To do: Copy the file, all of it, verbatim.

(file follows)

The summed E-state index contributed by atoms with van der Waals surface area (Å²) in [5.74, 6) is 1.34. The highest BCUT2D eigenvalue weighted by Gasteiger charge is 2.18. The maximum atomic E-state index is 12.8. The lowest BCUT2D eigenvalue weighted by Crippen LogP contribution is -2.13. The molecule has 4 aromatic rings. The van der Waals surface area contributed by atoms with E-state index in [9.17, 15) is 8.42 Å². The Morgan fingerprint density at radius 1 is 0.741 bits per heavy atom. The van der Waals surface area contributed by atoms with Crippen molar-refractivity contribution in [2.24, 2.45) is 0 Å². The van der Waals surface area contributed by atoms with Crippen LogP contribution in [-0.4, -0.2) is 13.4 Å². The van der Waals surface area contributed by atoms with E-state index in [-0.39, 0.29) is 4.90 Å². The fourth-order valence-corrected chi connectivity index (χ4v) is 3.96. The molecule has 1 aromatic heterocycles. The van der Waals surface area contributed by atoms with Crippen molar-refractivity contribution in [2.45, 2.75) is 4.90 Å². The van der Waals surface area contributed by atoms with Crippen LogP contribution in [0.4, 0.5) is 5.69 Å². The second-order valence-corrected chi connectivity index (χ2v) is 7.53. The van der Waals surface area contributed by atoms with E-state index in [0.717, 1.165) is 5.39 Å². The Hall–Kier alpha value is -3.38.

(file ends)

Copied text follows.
The summed E-state index contributed by atoms with van der Waals surface area (Å²) in [5.74, 6) is 1.34. The highest BCUT2D eigenvalue weighted by Gasteiger charge is 2.18. The maximum atomic E-state index is 12.8. The lowest BCUT2D eigenvalue weighted by Crippen LogP contribution is -2.13. The molecule has 4 aromatic rings. The van der Waals surface area contributed by atoms with E-state index in [9.17, 15) is 8.42 Å². The Morgan fingerprint density at radius 1 is 0.741 bits per heavy atom. The van der Waals surface area contributed by atoms with Crippen molar-refractivity contribution in [2.24, 2.45) is 0 Å². The van der Waals surface area contributed by atoms with Crippen LogP contribution in [-0.4, -0.2) is 13.4 Å². The van der Waals surface area contributed by atoms with E-state index in [-0.39, 0.29) is 4.90 Å². The fourth-order valence-corrected chi connectivity index (χ4v) is 3.96. The molecule has 1 aromatic heterocycles. The van der Waals surface area contributed by atoms with Crippen molar-refractivity contribution in [2.45, 2.75) is 4.90 Å². The van der Waals surface area contributed by atoms with Crippen LogP contribution in [0.4, 0.5) is 5.69 Å². The second-order valence-corrected chi connectivity index (χ2v) is 7.53. The van der Waals surface area contributed by atoms with E-state index in [0.717, 1.165) is 5.39 Å². The Hall–Kier alpha value is -3.38.